[Ppnews] Posada Carriles - trial update

Political Prisoner News ppnews at freedomarchives.org
Fri Jan 14 20:47:39 EST 2011

Eye witness report from El Paso, TX

January 14, 2010

By Nancy Kohn

As the eyes of the nation were focused on a 
horrific shooting spree in a shopping mall in 
Tucson, AZ that left 6 dead and 12 wounded, 
protesters just 300 miles away in El Paso, TX 
were helping to generate media attention on the 
crimes of Luis Posada Carriles, a man who is no 
stranger to carrying out similar acts of violence.

Luis Posada Carriles was involved in 
premeditated, politically motivated violence 
targeting civilians of Cuba for four decades. He 
engaged in recruiting, training, and financing 
terrorists and terrorist organizations.

The first mid-air downing of a civilian airliner 
is a stark example of such terrorism.  The 
bombing in 1976 of a civilian Cubana airliner, 
killing all 73 passengers on board was 
masterminded by Posada. The plane had taken off 
from Venezuela, a country which is now trying to 
extradite him to stand trial for that crime.

International law recognizes the right of 
countries to defend themselves against terrorist 
attacks. The Cuban 5 -- Antonio Guerrero, Gerardo 
Hernandez, Ramon Labaino, Rene Gonzalez and 
Fernando Gonzalez -- were young boys in 1976 when 
the civilian airliner was blown up and they 
subsequently dedicated their lives to preventing 
further attacks. The court case of the Cuban 5 
made it obvious that the intention of these men 
was to uncover and prevent further violent acts 
of terror against Cuba. They have been imprisoned 
in the U.S. for the last 12 years, while Posada is a free man.

On Jan. 10th, the first day of Posada's trial, 
two activists from the International Committee 
for the Freedom of the Cuban 5 were waiting in 
the lobby of the Camino Real Hotel when we 
encountered Posada himself coming unaccompanied 
out of the coffee shop. We approached him and 
called him a murderer and an assassin who we 
hoped would be extradited to Venezuela to stand 
trial for his real crimes rather than the 
immigration fraud he faces in El Paso. His only 
response was to place his thumb on his nose and 
wiggle his fingers at us. He backed into an 
elevator and his body guards came over to protect 
him even though we hadn't touched the man.

That morning while jury selection was going on, 
nearly 80 activists protested for four solid 
hours in front of the U.S. District Court of the 
Western District of Texas. The most powerful and 
evocative banner was that made by the National 
Committee to Free the Cuban Five. It displayed 
portraits of victims of Posada, including those 
from the downing of the civilian airliner and 
Fabio DiCelmo, an Italian tourist who died in 
1997 in a hotel bombing in Havana, planned by 
Posada. Besides being the main organizers of the 
protest at the court house, the National 
Committee to Free the Cuban Five had also 
organized a People's Tribunal at the Unitarian 
Universalist Church in El Paso to expose the real 
crimes of Posada. It was well attended by members 
of the congregation and activists who traveled 
from all across the country. The tribunal and 
demonstration were covered by more than ten news 
outlets, including international media.

Protesters chanted "Jail Posada – Freee the Cuban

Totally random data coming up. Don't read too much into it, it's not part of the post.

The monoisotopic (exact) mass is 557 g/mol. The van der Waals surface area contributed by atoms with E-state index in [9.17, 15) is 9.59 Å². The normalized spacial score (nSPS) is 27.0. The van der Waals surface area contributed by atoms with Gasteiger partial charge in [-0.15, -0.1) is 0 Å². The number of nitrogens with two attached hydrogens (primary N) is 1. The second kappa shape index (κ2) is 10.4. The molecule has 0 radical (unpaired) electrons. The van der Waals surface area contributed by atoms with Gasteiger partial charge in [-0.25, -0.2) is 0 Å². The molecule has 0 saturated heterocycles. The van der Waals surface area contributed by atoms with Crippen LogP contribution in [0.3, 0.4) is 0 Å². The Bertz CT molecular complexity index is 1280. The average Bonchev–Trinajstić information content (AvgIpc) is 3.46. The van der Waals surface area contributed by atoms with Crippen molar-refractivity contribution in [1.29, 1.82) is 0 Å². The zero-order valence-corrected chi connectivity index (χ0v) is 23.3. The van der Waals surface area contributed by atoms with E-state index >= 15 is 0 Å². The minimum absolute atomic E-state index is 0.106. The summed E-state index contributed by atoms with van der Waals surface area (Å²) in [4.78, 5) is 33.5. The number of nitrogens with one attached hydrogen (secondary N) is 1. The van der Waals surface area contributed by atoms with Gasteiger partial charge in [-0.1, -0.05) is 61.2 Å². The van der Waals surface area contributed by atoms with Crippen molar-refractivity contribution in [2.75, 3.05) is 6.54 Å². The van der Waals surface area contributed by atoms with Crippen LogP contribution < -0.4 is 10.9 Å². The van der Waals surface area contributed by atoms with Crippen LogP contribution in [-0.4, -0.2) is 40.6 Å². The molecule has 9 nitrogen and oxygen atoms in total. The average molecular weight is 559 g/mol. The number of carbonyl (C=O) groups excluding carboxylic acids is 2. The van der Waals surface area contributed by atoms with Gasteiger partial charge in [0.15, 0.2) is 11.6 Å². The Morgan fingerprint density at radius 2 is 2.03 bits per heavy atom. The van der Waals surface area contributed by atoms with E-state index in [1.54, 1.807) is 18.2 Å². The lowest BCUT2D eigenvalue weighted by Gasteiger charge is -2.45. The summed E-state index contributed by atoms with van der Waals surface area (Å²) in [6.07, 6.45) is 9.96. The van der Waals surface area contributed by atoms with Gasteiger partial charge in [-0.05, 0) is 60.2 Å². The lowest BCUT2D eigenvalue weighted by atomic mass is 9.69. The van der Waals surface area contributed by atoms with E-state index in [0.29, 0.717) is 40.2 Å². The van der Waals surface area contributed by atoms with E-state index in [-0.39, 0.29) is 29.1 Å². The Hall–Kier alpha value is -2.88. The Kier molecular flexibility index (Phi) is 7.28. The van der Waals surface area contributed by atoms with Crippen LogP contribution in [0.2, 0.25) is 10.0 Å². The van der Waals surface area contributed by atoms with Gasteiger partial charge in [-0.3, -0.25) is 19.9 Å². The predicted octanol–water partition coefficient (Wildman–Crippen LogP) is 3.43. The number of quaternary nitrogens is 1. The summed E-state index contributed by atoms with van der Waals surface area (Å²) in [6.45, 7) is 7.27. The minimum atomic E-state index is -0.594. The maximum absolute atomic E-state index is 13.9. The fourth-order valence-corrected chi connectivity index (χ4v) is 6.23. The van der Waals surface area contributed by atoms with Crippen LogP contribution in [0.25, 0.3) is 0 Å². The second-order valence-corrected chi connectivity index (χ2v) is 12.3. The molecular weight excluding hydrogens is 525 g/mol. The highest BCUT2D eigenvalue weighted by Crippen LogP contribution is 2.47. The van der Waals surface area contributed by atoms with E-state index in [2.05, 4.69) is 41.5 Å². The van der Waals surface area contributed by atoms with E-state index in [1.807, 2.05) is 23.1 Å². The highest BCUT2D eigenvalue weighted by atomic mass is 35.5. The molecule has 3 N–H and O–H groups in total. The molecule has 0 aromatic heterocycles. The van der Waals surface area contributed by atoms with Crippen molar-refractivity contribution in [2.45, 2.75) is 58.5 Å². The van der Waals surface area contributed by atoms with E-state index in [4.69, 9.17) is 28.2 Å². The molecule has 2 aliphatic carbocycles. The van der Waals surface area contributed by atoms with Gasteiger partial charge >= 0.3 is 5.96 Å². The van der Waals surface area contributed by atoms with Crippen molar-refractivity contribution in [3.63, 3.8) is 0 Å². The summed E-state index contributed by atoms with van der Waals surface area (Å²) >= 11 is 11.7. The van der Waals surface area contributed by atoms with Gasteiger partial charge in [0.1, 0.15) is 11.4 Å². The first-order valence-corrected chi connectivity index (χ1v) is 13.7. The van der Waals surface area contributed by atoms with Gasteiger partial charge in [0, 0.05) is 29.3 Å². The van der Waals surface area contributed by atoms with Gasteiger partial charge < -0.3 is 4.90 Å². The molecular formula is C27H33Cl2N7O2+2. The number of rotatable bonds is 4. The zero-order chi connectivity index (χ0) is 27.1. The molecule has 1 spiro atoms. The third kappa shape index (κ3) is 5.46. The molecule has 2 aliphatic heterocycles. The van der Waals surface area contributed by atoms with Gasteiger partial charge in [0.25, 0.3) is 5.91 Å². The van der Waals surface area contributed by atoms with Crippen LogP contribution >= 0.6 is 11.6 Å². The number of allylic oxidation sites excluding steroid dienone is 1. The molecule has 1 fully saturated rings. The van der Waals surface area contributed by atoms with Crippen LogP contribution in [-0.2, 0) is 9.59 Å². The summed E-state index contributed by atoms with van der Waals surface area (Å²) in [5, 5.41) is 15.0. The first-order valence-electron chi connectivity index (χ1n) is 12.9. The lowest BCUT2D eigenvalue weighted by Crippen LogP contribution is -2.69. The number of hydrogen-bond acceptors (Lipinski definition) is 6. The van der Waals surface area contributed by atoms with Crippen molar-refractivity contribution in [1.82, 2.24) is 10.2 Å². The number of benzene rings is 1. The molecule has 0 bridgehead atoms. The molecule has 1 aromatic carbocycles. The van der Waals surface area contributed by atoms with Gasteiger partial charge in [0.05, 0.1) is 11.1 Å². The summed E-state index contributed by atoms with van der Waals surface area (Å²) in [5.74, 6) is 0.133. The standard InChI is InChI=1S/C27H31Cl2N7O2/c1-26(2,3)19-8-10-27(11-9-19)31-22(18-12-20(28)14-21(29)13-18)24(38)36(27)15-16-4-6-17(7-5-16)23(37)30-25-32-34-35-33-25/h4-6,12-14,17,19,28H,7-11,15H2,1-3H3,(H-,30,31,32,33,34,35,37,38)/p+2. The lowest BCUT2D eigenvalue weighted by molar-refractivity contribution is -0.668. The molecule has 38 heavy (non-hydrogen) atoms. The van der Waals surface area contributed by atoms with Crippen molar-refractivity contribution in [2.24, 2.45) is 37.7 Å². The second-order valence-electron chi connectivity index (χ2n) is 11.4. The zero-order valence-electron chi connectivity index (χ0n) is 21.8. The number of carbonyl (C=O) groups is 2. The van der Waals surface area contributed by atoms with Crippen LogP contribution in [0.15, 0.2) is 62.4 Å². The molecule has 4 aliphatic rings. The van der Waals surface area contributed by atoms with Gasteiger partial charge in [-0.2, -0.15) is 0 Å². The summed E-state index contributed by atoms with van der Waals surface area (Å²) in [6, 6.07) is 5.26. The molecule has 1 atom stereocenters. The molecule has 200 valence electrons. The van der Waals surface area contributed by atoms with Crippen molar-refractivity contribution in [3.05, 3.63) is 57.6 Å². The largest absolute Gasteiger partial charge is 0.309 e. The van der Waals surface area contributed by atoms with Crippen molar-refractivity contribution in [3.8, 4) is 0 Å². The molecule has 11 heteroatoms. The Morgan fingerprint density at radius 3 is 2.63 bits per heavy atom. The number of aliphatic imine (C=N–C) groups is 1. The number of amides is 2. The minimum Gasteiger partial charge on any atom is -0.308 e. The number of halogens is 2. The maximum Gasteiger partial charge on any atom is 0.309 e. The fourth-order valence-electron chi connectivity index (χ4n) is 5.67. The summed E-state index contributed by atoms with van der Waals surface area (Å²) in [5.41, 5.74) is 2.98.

Five" and "Immigrants, Yes – Terroristss, No." 
Down the block stood a group of 18 Cuban-American 
supporters of Posada whose signs called him innocent and an American hero.

On Wednesday, 82 year old Posada sat alone in the 
courtroom behind his defense team. His lawyers 
aren't hiding his CIA connections or avowed 
hatred of the government of Cuba. Rather, they 
stated that he is the proud "dean of anti-Castro 
opponents who is willing to do whatever it takes to destroy the regime."

Unfortunately, the prosecutors from the Justice 
Department's Anti-terrorism Unit aren't trying 
Posada on charges of terrorism, but rather are 
appealing to the patriotism of the jurors by 
saying that citizenship in the U.S. is a 
privilege not an entitlement and that the case 
revolves around the fact that he lied repeatedly 
to gain the benefit of naturalization. For them, 
it is basically a case of perjury.

No matter the outcome of the trial, which is 
expected to last at least 6 weeks, the presence 
of activists demanding the immediate release of 
the Cuban 5 has made it impossible not to see the 
double standards of the U.S. government when it comes to fighting terrorism.

The media presence from all around the world is 
tearing off the mask that says the U.S. stands 
solidly against terrorism. The C.I.A. trained and 
supported this man and his cohort and the Cuban 
government was obligated to send intelligence 
agents to Miami to investigate what crimes Posada 
and his ilk would commit next.  The ramifications 
of the evidence that will be disclosed in the 
course of this trial can only bring closer the 
day when the Cuban 5 will be released from U.S. Prisons.

For after all, what constitutes terrorism?  It is 
generally agreed that terrorist acts are violent, 
calculated attacks upon non-combatants rather 
than troops or military targets and that these 
acts are intended to demoralize and intimidate a 
population and /or coerce a government.  Luis 
Posada Carriles fits that description, not the Cuban 5.

Freedom Archives
522 Valencia Street
San Francisco, CA 94110

415 863-9977

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